For England, their kicking strategy in exit fell apart when Ben Spencer and Fin Smith replaced Alex Mitchell and Marcus Smith. Mitchell holds defenders as he has the ability to change his options and break around the side – that keeps defences up – but Spencer never showed any intention of doing anything but kicking, giving the All Black defence the chance to hold back and to win any contestable Spencer launched.

To compound England’s issues, they abdicated their first half challenge in the air on their own kicks, and much of Spencer’s bombs were fielded unchallenged, under zero pressure, allowing New Zealand to get back over the halfway line and out of danger.

It was almost as if once the multi-faceted threat of Smith and Mitchell departed, New Zealand thrived due to the predictability of the new England half-backs and Borthwick will be disappointed in how his second-string pairing performed.

Old faces, new stars

However, for all the issues England faced, they still can take a lot of positives out of this match. For 50 minutes Cunningham-South, brutal in his hits, put in an enormously impressive display on both sides of the ball, but once he ran out of steam England lacked that heavy carrier into midfield that commits numbers.

George Furbank looked as dangerous as any outside back on the pitch and once again vindicated his selection alongside another sumptuous showing from his Saints half-back Mitchell, who really shouldn’t have been taken off.

With Fin Baxter conspicuous in the loose, and Feyi-Waboso superb all evening, with his post-contact metres and defence a real feature of his game, the newbies showed promise as they faced up to one of the best sides in the world.

Old face Itoje is sometimes unfairly criticised for falling in and out of games but in Dunedin, he was absolutely massive, scoring tries, stealing lineouts and grabbing turnovers on the floor, gelling well with the master of the melt, George Martin, in the engine room.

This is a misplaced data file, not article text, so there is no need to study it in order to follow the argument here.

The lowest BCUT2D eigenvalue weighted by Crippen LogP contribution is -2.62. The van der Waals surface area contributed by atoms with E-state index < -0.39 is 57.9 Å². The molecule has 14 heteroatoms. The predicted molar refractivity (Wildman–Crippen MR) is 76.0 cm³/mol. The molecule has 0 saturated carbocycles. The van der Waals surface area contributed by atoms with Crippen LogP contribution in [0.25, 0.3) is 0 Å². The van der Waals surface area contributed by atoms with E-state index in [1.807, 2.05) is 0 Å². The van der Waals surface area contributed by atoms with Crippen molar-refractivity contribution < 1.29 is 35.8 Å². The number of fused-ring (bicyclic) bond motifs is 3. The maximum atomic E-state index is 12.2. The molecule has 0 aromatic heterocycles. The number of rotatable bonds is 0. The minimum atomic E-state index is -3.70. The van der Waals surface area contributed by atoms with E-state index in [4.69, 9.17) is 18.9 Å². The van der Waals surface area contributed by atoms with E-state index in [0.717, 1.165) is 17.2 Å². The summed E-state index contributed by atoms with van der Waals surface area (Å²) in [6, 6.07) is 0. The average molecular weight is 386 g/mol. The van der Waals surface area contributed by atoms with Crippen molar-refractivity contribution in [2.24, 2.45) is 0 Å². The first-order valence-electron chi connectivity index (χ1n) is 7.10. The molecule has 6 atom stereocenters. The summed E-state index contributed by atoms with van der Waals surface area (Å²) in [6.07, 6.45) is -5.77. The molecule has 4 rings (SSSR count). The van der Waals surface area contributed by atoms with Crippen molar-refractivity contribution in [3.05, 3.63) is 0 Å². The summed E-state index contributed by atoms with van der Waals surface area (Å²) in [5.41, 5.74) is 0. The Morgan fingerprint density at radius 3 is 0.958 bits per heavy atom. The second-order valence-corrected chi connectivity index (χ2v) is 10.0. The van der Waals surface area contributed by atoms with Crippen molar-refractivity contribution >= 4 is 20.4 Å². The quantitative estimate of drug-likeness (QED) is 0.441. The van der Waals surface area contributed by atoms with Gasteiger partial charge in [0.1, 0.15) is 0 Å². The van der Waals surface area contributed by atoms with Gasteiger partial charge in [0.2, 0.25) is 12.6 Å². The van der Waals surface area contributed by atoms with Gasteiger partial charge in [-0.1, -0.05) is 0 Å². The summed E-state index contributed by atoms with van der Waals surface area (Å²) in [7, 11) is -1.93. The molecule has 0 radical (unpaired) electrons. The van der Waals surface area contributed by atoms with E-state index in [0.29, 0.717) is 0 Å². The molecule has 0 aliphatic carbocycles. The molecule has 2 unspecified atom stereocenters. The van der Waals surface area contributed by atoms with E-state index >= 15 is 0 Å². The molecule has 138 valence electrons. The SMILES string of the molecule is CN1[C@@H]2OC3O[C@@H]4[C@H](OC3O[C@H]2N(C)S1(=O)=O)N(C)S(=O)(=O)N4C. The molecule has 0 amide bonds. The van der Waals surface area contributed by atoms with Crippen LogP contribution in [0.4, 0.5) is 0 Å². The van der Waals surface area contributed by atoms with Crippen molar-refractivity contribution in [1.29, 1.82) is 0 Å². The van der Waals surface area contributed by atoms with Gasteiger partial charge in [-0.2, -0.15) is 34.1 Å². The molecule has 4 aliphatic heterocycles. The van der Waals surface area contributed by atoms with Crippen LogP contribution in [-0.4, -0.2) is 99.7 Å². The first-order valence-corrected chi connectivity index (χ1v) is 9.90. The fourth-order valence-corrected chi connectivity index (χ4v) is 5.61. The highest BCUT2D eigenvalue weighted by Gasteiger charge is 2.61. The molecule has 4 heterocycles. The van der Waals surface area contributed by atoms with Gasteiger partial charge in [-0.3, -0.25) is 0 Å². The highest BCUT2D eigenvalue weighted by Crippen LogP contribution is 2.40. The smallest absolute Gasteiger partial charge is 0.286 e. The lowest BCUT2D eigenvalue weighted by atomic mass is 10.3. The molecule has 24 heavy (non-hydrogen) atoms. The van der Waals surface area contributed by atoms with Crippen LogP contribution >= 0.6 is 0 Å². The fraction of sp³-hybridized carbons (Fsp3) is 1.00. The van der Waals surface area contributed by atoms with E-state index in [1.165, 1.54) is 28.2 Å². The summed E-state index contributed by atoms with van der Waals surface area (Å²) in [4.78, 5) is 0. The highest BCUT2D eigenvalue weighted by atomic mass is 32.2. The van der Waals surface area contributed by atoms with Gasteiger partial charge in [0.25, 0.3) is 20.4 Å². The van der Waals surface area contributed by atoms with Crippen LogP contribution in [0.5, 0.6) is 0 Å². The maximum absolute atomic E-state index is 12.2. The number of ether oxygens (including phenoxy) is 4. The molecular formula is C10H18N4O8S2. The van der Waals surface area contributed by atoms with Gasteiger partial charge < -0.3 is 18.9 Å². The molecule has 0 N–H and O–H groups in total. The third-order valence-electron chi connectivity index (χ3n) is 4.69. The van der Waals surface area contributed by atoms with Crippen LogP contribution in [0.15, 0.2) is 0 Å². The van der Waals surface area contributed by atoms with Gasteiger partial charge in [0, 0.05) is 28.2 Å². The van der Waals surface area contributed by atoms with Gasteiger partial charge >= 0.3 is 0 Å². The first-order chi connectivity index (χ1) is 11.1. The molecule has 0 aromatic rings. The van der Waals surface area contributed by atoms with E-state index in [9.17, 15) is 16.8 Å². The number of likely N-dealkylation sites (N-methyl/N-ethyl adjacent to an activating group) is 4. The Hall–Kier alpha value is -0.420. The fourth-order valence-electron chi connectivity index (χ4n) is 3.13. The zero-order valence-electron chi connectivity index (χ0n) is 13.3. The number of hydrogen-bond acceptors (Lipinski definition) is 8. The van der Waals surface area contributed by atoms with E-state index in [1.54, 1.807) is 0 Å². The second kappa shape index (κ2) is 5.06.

New Zealand will be impressed by the performances of a couple of their newer faces; Samipeni Finau never stopped challenging and competing, whilst Finlay Christie also continued the good work of TJ Perenara, without ever challenging the sides of the ruck, as he played a tactical kicking game towards the end of the second half to pin England back in their own half.

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The week ahead

Looking forward, New Zealand will be delighted with their resilience but very disappointed in their failure to really break down the brilliant English rush defence. Their centres and back-row really needed to straighten and commit numbers, but the speed of England’s self-recycle back into the line was breathtaking and stopped the All Blacks getting anywhere near the number of line-breaks that usually characterise their play.

The message will be about attack and creating opportunities, whilst building upon the immense durability that took them home in Dunedin.

England’s issues are around the set-piece and making sure their bench makes an impact, something it really failed to do in this Test. The scrum is what it is, and Joe Marler’s absence next weekend will be a blow. They need to work hard to paint a better and lower picture to the referee and work out a way of combating the immense power of both sets of New Zealand front-row forwards.

Borthwick will also want to look at the connection between the centres and outside defence. Tommy Freeman made an unforgivable blunder to get the wrong side of the ball, leaving Earl to cover two players, and once again, Henry Slade fused some handing and defensive howlers with some nice moments in rush and with the boot.

Above all, England needs to up their intensity at breakdown time and that might see Tom Curry and Underhill swap roles in an attempt to get Curry’s superpowers of ruck rampage onto the pitch earlier in the match.

Dunedin might just have been England’s best chance to win against New Zealand, but the opportunity to take the good parts of this performance and to deliver something even better at Eden Park next week awaits them and they need to grab that opportunity with both hands.